A Learning State of Mind

“New York is like poetry — it compresses all life, all races and breeds into a small island and adds music.” –EB White

When I was in New York City recently attending meetings, I found myself reminiscing about living in the city in my twenties. The thought suddenly hit me that New York offers just the kind of rich, challenging, ‘always on’ and always fresh learning environment that work offers us, if we choose to approach it as a learning adventure.

The first time I went to New York City was to live there, and I had a lot to learn about being a New Yorker. I’d fallen in love with big cities and how vibrant and full of surprises they are when I was seven. My mom, dad and I visited Stockholm, Copenhagen, London, and Bergen. We visited a new city every time we visited my grandfather in Sweden each summer. I was struck by how different each city was, and how they took me out of my comfort zone. I asked my parents so many questions: “What does that sign mean?”, “How can they eat this awful-tasting fish?”, “Why are the buildings painted so many different colors?” Since then, I’d relished the prospect of living in such a big city, and when I got an offer for a job in New York, I jumped at it.

I experienced many “firsts” my first week:

  • My first time forcing my way into a packed subway car just as the doors were closing.
  • My first time thinking it was raining and discovering the “rain” was from a leaking air conditioner hanging out of a window above.
  • My first time ignoring the guy on the corner passing out leaflets instead of taking one.
  • My first time tipping a cab driver to wait for me to get into my apartment safely as I stepped over the homeless man laying across my doorstep.

New York was just as full of challenges, and daily surprises, as I had hoped.

In his book, Here is New York, E.B. White wrote, “New York City can destroy an individual or it can fulfill him… The city is uncomfortable and inconvenient… But the city makes up for its hazards and its deficiencies by supplying its citizens with massive doses of a supplementary vitamin — the sense of belonging to something unique, cosmopolitan, mighty and unparalleled.” I felt that intensely every day I lived there. New York was a laboratory for self-discovery and personal growth.

I learned to ask more questions while I lived there, and to be more open-minded. I got to know people of many different nationalities, ethnicities and religions. I loved sampling their foods (I blame my friend Ravi, from Bangalore in India, for my regular cravings for naan and vadas) and learning about their customs, such as attending my first seder dinner. New York taught me to constantly learn from my environment, and not to make assumptions about people’s motivations or about their intentions towards me.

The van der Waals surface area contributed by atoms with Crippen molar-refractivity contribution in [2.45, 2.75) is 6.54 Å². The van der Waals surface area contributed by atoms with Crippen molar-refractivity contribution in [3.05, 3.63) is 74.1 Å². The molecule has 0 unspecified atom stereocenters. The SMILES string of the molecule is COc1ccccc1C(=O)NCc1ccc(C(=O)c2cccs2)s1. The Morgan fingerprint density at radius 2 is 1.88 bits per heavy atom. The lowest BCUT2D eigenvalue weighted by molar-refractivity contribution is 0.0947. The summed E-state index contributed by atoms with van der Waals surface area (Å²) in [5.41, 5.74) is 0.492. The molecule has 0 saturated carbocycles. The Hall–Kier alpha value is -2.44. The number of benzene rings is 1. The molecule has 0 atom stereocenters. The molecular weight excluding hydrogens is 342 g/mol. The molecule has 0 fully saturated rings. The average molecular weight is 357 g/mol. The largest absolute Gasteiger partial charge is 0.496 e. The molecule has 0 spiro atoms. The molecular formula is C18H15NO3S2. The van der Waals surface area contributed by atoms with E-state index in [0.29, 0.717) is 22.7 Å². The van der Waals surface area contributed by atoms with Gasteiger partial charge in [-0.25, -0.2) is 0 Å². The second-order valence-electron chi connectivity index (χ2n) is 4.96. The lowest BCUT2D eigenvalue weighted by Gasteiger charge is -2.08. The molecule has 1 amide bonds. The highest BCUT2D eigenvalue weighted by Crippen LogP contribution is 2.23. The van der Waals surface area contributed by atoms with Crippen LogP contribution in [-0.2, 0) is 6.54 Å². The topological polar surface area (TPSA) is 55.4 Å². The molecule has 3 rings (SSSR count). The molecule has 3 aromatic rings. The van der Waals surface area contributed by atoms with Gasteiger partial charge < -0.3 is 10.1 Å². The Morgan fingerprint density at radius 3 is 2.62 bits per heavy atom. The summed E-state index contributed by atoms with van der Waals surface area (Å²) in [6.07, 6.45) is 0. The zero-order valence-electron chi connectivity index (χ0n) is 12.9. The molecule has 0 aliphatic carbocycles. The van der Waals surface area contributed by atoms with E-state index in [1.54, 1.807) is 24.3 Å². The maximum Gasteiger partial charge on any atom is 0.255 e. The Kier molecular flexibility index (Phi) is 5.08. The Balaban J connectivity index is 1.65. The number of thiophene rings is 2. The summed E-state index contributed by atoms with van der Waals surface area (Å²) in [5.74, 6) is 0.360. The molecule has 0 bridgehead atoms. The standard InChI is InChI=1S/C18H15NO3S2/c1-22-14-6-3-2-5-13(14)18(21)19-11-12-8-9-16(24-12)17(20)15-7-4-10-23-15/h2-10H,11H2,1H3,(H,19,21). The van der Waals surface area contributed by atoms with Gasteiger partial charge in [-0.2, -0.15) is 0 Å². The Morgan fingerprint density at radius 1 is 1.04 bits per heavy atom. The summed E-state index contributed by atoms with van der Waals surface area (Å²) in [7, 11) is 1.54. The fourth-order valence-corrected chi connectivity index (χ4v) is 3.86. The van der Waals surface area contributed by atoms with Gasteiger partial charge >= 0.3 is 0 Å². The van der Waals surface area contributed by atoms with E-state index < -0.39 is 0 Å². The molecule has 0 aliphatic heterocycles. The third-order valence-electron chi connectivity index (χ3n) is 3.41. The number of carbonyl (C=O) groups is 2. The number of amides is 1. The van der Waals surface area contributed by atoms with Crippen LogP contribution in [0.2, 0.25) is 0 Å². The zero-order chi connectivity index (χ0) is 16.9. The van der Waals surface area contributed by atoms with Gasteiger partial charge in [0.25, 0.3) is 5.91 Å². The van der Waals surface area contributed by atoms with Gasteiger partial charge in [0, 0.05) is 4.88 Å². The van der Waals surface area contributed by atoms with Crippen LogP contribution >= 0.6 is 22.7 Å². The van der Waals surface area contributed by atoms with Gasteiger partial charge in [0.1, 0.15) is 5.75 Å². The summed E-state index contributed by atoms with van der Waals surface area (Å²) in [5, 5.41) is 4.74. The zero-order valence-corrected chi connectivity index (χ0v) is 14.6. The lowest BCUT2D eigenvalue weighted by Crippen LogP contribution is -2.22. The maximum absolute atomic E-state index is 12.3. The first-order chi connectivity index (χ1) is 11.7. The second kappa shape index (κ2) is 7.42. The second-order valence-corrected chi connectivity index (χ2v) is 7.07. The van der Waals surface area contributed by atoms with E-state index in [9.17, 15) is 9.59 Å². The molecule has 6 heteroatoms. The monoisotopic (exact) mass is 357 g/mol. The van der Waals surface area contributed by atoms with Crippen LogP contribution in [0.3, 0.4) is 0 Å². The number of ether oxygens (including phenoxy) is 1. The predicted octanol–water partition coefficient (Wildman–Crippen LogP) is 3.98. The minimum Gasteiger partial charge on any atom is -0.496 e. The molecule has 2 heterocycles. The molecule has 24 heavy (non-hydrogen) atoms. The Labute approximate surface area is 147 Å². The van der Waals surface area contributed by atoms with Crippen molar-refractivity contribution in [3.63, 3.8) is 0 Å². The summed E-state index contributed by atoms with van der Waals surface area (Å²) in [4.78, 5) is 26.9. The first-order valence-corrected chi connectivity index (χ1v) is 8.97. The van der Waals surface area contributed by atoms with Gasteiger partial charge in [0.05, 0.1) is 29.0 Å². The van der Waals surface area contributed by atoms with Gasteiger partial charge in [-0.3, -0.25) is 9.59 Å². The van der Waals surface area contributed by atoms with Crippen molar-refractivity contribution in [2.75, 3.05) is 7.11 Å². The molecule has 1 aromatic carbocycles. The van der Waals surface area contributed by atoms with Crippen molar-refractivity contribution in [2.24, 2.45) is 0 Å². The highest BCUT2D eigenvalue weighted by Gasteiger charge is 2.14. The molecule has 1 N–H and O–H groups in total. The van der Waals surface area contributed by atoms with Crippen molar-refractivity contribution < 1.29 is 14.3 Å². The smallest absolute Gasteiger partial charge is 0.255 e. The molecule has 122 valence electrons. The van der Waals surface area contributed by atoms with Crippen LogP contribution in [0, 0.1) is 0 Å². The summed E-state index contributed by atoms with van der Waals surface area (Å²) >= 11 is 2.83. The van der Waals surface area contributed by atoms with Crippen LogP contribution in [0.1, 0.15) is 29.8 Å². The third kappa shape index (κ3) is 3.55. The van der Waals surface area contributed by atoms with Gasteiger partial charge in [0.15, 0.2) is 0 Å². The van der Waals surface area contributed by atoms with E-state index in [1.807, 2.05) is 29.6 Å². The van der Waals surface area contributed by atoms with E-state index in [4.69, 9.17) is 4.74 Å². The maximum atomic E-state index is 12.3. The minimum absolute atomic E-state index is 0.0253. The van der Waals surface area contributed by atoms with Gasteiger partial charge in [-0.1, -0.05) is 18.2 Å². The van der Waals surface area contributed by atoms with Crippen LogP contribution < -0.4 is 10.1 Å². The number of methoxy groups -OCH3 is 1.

One memory in that regard particularly stands out. Early one Tuesday morning around 5:30 AM, I was squatting against a wall in the subway listening to music waiting for the 4 train to take me to Midtown. I was too tired to stand and didn’t want to sit on the filthy concrete platform. The only other person on the platform was a very tall, very big, dark-haired guy. All of a sudden, the man started waving his arms, apparently at me. By this time I had learned to do what all New Yorkers do in such situations; I cautiously ignored him. He began waving his hands more frantically. Then he started yelling, “Get up!” It was time to pay full attention, and to stand up. Just as I did, a large rat ran by me. The guy was warning me to get out of its path. I smiled and waved a “thank you” to him as we got on the train together.

Our work environments similarly present us with all sorts of challenges and often tricky-to-understand hazards. They also require us to interact with all sorts of people, who may think differently than we do. If we approach work as a stimulating and enriching learning environment, with the same spirit of adventure as moving to New York inspired in me, we will find ourselves less frustrated by the difficulties and less annoyed by differences of perspective we encounter. We’ll learn to ask more questions about the views of those we’re not seeing eye-to-eye with, and we’ll be able to appreciate better that every difficult assignment, every tough negotiation or anxiety-provoking situation is a wonderful opportunity for growth.

Three weeks after I landed in New York, I was walking down Fifth Avenue, studiously not making eye contact with anyone, as is the unspoken New York rule, when a woman came up to me and asked me how to get to Grand Central. “Head two blocks east,” I replied without skipping a beat, and then go north three blocks — 42nd between Park and Madison.”

I was a New Yorker.

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